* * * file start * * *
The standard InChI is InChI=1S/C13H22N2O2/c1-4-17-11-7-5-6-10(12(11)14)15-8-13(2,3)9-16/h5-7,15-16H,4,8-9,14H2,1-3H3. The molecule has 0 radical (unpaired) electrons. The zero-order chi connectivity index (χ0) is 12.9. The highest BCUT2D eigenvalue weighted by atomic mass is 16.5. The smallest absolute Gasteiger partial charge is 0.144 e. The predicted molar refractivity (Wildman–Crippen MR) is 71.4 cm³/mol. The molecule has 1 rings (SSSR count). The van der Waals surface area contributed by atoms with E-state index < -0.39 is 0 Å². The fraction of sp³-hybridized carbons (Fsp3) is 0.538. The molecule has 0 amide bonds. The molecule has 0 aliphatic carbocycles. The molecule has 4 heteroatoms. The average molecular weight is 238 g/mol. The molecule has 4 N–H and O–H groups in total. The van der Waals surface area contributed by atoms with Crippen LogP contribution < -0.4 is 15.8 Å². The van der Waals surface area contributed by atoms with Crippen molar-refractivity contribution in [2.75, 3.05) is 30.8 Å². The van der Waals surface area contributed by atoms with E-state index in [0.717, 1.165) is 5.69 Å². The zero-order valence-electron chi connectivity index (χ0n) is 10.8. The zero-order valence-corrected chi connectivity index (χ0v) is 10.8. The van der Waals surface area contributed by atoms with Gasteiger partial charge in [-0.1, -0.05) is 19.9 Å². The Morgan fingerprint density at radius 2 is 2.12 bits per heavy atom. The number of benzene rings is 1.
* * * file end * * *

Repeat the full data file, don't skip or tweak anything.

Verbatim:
The standard InChI is InChI=1S/C13H22N2O2/c1-4-17-11-7-5-6-10(12(11)14)15-8-13(2,3)9-16/h5-7,15-16H,4,8-9,14H2,1-3H3. The molecule has 0 radical (unpaired) electrons. The zero-order chi connectivity index (χ0) is 12.9. The highest BCUT2D eigenvalue weighted by atomic mass is 16.5. The smallest absolute Gasteiger partial charge is 0.144 e. The predicted molar refractivity (Wildman–Crippen MR) is 71.4 cm³/mol. The molecule has 1 rings (SSSR count). The van der Waals surface area contributed by atoms with E-state index < -0.39 is 0 Å². The fraction of sp³-hybridized carbons (Fsp3) is 0.538. The molecule has 0 amide bonds. The molecule has 0 aliphatic carbocycles. The molecule has 4 heteroatoms. The average molecular weight is 238 g/mol. The molecule has 4 N–H and O–H groups in total. The van der Waals surface area contributed by atoms with Crippen LogP contribution < -0.4 is 15.8 Å². The van der Waals surface area contributed by atoms with Crippen molar-refractivity contribution in [2.75, 3.05) is 30.8 Å². The van der Waals surface area contributed by atoms with E-state index in [0.717, 1.165) is 5.69 Å². The zero-order valence-electron chi connectivity index (χ0n) is 10.8. The zero-order valence-corrected chi connectivity index (χ0v) is 10.8. The van der Waals surface area contributed by atoms with Gasteiger partial charge in [-0.1, -0.05) is 19.9 Å². The Morgan fingerprint density at radius 2 is 2.12 bits per heavy atom. The number of benzene rings is 1.